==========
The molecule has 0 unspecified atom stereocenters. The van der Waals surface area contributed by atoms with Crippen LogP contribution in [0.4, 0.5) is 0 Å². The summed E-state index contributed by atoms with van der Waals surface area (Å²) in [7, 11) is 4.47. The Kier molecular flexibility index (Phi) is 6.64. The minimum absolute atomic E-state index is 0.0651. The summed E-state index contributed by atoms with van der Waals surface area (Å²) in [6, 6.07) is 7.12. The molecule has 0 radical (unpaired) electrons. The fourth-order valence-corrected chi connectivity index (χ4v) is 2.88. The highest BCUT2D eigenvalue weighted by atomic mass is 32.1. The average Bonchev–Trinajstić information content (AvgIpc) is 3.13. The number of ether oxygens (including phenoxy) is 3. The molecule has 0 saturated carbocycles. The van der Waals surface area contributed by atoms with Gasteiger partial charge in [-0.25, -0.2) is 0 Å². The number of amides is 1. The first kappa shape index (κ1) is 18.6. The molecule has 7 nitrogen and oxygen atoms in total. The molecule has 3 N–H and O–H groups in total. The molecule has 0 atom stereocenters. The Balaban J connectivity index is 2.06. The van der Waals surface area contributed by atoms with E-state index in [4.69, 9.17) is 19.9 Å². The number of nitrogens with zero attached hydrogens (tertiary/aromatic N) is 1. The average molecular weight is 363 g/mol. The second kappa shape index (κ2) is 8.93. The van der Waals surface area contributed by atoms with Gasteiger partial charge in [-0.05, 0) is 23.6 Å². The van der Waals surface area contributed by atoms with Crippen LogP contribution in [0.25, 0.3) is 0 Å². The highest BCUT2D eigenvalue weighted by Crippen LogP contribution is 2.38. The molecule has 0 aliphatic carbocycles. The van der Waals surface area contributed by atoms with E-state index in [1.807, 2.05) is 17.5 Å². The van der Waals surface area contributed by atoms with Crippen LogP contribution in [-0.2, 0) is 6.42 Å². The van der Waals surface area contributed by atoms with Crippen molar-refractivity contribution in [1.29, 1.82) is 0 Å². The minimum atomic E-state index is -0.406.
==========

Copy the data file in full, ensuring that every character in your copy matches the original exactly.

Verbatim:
The molecule has 0 unspecified atom stereocenters. The van der Waals surface area contributed by atoms with Crippen LogP contribution in [0.4, 0.5) is 0 Å². The summed E-state index contributed by atoms with van der Waals surface area (Å²) in [7, 11) is 4.47. The Kier molecular flexibility index (Phi) is 6.64. The minimum absolute atomic E-state index is 0.0651. The summed E-state index contributed by atoms with van der Waals surface area (Å²) in [6, 6.07) is 7.12. The molecule has 0 radical (unpaired) electrons. The fourth-order valence-corrected chi connectivity index (χ4v) is 2.88. The highest BCUT2D eigenvalue weighted by atomic mass is 32.1. The average Bonchev–Trinajstić information content (AvgIpc) is 3.13. The number of ether oxygens (including phenoxy) is 3. The molecule has 0 saturated carbocycles. The van der Waals surface area contributed by atoms with Gasteiger partial charge in [-0.25, -0.2) is 0 Å². The number of amides is 1. The first kappa shape index (κ1) is 18.6. The molecule has 7 nitrogen and oxygen atoms in total. The molecule has 3 N–H and O–H groups in total. The molecule has 0 atom stereocenters. The Balaban J connectivity index is 2.06. The van der Waals surface area contributed by atoms with E-state index in [4.69, 9.17) is 19.9 Å². The number of nitrogens with zero attached hydrogens (tertiary/aromatic N) is 1. The average molecular weight is 363 g/mol. The second kappa shape index (κ2) is 8.93. The van der Waals surface area contributed by atoms with Gasteiger partial charge in [-0.05, 0) is 23.6 Å². The van der Waals surface area contributed by atoms with Crippen LogP contribution in [0.25, 0.3) is 0 Å². The highest BCUT2D eigenvalue weighted by Crippen LogP contribution is 2.38. The molecule has 0 aliphatic carbocycles. The van der Waals surface area contributed by atoms with E-state index in [1.807, 2.05) is 17.5 Å². The van der Waals surface area contributed by atoms with Crippen LogP contribution in [-0.2, 0) is 6.42 Å². The van der Waals surface area contributed by atoms with Crippen molar-refractivity contribution in [1.29, 1.82) is 0 Å². The minimum atomic E-state index is -0.406.